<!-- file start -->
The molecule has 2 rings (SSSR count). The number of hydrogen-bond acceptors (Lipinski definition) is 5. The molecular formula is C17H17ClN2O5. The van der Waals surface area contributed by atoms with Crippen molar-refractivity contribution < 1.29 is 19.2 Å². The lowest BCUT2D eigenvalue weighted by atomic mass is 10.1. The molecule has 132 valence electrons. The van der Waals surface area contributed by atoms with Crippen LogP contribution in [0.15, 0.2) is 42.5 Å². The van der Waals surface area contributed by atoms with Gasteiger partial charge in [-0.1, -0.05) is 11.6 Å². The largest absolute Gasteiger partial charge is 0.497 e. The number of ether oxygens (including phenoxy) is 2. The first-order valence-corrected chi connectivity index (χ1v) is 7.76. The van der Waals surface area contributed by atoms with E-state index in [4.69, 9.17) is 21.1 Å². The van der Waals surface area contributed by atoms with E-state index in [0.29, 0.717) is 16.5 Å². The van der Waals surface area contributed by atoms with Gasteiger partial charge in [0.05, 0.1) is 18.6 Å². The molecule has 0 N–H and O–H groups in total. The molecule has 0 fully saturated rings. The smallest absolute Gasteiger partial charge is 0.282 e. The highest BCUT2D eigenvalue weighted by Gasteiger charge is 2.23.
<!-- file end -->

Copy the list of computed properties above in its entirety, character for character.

The molecule has 2 rings (SSSR count). The number of hydrogen-bond acceptors (Lipinski definition) is 5. The molecular formula is C17H17ClN2O5. The van der Waals surface area contributed by atoms with Crippen molar-refractivity contribution < 1.29 is 19.2 Å². The lowest BCUT2D eigenvalue weighted by atomic mass is 10.1. The molecule has 132 valence electrons. The van der Waals surface area contributed by atoms with Crippen LogP contribution in [0.15, 0.2) is 42.5 Å². The van der Waals surface area contributed by atoms with Gasteiger partial charge in [-0.1, -0.05) is 11.6 Å². The largest absolute Gasteiger partial charge is 0.497 e. The number of ether oxygens (including phenoxy) is 2. The first-order valence-corrected chi connectivity index (χ1v) is 7.76. The van der Waals surface area contributed by atoms with E-state index in [4.69, 9.17) is 21.1 Å². The van der Waals surface area contributed by atoms with E-state index in [0.29, 0.717) is 16.5 Å². The van der Waals surface area contributed by atoms with Gasteiger partial charge in [0.05, 0.1) is 18.6 Å². The molecule has 0 N–H and O–H groups in total. The molecule has 0 fully saturated rings. The smallest absolute Gasteiger partial charge is 0.282 e. The highest BCUT2D eigenvalue weighted by Gasteiger charge is 2.23.